Lee Hee-ho fails to meet Jong-un in North Korea
Kim Jong-un seemed to be signaling his lack of interest in better ties since he personally invited the 93-year-old former first lady to Pyongyang last December.
Before Lee’s departure for the North Korean capital on Wednesday, expectations were high that she would be given a meeting with Kim, especially as the widow of former President Kim Dae-jung, who is treated with reverence in the North for his Sunshine Policy and a series of inter-Korean investments and other initiatives.
The fact that Lee chose to take the trip despite her advanced age was seen as her hope that she could help bring about a thaw in frozen inter-Korean relations. But Lee was not given a meeting with Kim Jong-un or Kim Yang-gon, the North Korean official in charge of inter-Korean relations.
Kim Yang-gon led a North Korean delegation to Seoul to pay respects after Kim Dae-jung’s death in 2009.
North Korea experts point out the Lee’s inability to meet any senior North Korean officials underscore that current bilateral relations are at a nadir.
“Kim’s decision not to meet with Lee reflects the grave condition of Seoul-Pyongyang relations,” Koh Yu-hwan, professor of North Korean studies at Dongguk University, told the Korea JoongAng Daily.
“The current standoff in bilateral talks is now beyond the point at which it could have been fixed by a civilian individual [such as Lee Hee-ho] at a time when all dialogue channels between the two have been shut down.”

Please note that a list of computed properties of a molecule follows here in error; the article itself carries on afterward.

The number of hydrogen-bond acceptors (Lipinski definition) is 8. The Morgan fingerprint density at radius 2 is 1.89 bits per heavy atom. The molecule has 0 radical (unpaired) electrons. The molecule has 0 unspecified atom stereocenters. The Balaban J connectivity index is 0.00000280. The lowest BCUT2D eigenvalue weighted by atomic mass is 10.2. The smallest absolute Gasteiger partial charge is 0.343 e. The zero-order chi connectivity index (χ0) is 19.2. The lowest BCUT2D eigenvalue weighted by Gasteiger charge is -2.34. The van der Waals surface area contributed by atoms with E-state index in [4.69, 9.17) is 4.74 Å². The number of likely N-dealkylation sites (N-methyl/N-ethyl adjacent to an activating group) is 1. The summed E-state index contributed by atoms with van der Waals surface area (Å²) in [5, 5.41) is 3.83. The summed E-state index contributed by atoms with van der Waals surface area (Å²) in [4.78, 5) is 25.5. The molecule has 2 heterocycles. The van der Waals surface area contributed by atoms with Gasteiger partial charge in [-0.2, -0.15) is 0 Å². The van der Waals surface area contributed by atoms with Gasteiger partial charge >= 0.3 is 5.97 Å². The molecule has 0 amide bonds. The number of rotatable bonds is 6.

President Park Geun-hye’s government was not spared from criticism that it made no effort to exploit Lee’s visit, reiterating its position that it had no intention of sending a special message through Lee. The Park government has had no achievement in North Korea policy.
With hopes for improved ties dwindling, tensions could escalate as South Korea will hold a joint military exercise with the United States later this month, Ulchi-Freedom Guardian, which Pyongyang always describes as preparation for war.
But a South Korean official from the Kim Dae-jung Peace Center who accompanied Lee, Park Han-su, said Pyongyang appeared more modern than in the past with more high-rise buildings.
“Compared to my last visit three years ago [to pay respects at leader Kim Jong-il’s funeral], Pyongyang seemed to have more high-rise buildings. More lines of people waiting to enter restaurants were also seen,” the official told the JoongAng Ilbo, an affiliate of the Korea JoongAng Daily.
North Korean officials did not stop South Koreans from recording city street scenes and people while moving in a car, in sharp contrast to the past.
BY KANG JIN-KYU [email@example.com]